Paul Ford (Ftrain): They are turning away volunteers, turning away blood donors, because there are so many. I knew that would happen. That is why I want to live there, why I love it, why I have been pining for New York City and why I pine for it even as it is coated in ash, with papers swirling in the air. Not the buildings but the people, the bodies, the voices.
Sharon J. Cichelli (Phlebotomy): I’m thinking back to events on Monday evening and how easily we laughed. The memory seems strange, like, surely we weren’t laughing so easily, in light of what’s happened. But, of course, it hadn’t happened yet. My current feelings are casting a pall over the memories.
Robert Rummel-Hudson (Darn Tootin’): A lot of people, a staggering number of them, didn’t hug their kids tonight. They didn’t drive home from work and maybe give someone the finger for cutting them off, or stop at some little grubby store to buy beer or flowers to surprise someone waiting at home. They didn’t make passionate love to their lovers after the sun went down, the cool late summer breeze blowing through their bedroom windows. They are lying in rubble, or in pieces in what remains of a fuselage. Their unblinking eyes are filled with questions. And I can’t answer them. My anger and my fear and my sorrow aren’t enough.
Michael Moore (MichaelMoore.com): Will we ever get to the point that we realize we will be more secure when the rest of the world isn’t living in poverty so we can have nice running shoes? Let’s mourn, let’s grieve, and when it’s appropriate let’s examine our contribution to the unsafe world we live in. It doesn’t have to be like this…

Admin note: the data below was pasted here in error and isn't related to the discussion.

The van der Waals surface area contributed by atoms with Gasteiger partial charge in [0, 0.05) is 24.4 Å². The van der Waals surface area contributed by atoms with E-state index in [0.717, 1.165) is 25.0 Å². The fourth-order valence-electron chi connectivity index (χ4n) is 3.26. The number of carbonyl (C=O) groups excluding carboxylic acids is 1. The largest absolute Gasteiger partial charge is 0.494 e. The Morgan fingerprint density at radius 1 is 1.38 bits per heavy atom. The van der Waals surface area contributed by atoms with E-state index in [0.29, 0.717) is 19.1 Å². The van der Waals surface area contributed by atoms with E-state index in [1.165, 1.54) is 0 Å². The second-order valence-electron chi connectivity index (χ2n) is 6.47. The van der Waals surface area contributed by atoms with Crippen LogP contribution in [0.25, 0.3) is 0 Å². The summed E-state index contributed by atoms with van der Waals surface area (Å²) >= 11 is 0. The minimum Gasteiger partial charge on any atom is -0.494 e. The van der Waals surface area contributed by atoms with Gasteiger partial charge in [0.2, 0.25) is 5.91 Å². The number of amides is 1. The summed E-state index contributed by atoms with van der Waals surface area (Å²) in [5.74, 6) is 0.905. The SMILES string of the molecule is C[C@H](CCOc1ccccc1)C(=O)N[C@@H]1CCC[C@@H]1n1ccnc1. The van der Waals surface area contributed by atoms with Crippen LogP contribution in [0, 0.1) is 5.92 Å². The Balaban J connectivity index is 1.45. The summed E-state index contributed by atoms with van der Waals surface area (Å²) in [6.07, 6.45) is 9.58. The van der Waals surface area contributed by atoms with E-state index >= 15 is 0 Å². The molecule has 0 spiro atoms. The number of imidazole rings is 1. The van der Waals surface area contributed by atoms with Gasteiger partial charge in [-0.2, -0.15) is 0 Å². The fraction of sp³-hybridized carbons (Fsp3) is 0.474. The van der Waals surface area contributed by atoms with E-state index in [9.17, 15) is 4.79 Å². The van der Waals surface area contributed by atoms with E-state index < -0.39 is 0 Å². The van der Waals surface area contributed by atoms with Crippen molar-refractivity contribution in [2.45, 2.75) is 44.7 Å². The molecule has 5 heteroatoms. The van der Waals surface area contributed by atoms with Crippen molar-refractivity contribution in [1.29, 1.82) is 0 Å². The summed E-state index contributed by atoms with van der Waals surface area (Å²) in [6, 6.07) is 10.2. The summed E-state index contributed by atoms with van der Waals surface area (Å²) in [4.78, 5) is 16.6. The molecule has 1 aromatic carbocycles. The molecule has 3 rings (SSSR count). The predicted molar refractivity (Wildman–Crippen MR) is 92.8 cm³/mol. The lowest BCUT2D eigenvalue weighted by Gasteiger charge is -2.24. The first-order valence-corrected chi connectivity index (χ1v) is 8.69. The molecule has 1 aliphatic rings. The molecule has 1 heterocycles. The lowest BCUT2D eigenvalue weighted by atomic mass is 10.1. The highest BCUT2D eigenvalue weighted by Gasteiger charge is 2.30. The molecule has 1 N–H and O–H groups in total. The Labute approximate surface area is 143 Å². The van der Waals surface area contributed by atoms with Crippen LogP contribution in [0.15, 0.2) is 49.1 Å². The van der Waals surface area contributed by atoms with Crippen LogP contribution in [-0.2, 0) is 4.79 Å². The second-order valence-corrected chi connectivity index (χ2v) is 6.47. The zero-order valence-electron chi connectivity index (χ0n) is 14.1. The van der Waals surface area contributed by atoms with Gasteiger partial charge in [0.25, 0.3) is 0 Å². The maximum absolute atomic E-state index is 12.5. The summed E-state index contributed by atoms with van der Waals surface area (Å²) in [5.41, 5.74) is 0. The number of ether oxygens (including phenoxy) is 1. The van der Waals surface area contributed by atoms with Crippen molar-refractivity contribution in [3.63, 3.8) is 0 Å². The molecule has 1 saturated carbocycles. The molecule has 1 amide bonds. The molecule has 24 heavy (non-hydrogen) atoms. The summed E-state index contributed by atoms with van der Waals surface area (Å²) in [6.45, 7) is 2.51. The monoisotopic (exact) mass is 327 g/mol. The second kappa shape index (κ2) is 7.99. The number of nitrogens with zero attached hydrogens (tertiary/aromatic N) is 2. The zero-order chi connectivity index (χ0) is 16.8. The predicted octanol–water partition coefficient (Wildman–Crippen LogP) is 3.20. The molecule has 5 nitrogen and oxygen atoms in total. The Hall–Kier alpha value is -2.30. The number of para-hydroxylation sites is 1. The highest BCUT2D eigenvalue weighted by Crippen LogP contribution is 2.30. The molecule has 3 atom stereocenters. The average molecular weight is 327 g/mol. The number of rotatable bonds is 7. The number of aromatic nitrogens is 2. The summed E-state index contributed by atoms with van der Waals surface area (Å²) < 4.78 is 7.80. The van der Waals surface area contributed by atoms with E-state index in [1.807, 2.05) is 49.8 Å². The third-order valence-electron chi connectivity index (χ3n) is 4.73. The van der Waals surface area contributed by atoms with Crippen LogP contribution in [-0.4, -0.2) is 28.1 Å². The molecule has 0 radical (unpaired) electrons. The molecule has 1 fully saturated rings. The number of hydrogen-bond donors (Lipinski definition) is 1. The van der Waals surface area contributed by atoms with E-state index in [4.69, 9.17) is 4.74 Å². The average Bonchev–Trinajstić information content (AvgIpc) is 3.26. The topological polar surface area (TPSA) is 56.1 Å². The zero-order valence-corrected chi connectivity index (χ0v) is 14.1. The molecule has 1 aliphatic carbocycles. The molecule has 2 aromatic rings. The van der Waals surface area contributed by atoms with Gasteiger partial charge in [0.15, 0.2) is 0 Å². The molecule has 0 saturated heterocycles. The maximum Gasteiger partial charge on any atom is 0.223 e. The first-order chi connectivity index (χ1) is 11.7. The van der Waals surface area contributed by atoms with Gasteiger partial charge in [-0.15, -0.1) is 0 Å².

Meg Hourihan (Megnut): 24 hours later, I’m heading back into the kitchen to finish up the dishes, to pick up the spatula that still sits in the sink where I dropped it. I’m going to wash my coffee press and brew that cup of coffee I never had yesterday. I’m going to try and find some semblance of normalcy in this very changed world.
Roger Ebert (Chicago Sun-Times): My story is like so many stories. Thousands of innocent victims are dead, but we think first about those we love. What is new and frightening is that on Tuesday when the tragedy happened, we were all forced to think in these personal terms. The war was here.
My father (via e-mail): Our building is on the block from 14th. to 15th. Street. 14th. Street is quite a bit north of the WTC. Nonetheless the City has set it up as the line of demarcation for what is certainly a battle zone. The subways are running — but 14th. Street is the last stop in Manhattan on the downtown trip to Brooklyn. The power is mostly out in the lower Manhattan financial district. There was a Marriot Hotel still burning when I cam in this morning — but the smoke seems to be mostly white (steam from water) now and less black. Sirens abound. There are virtually no other cars — but the LIRR worked fine this morning. Every once in awhile a military jet roars overhead. It’s hard to imagine how it will ever get back to anything like normal — but I guess it will in time.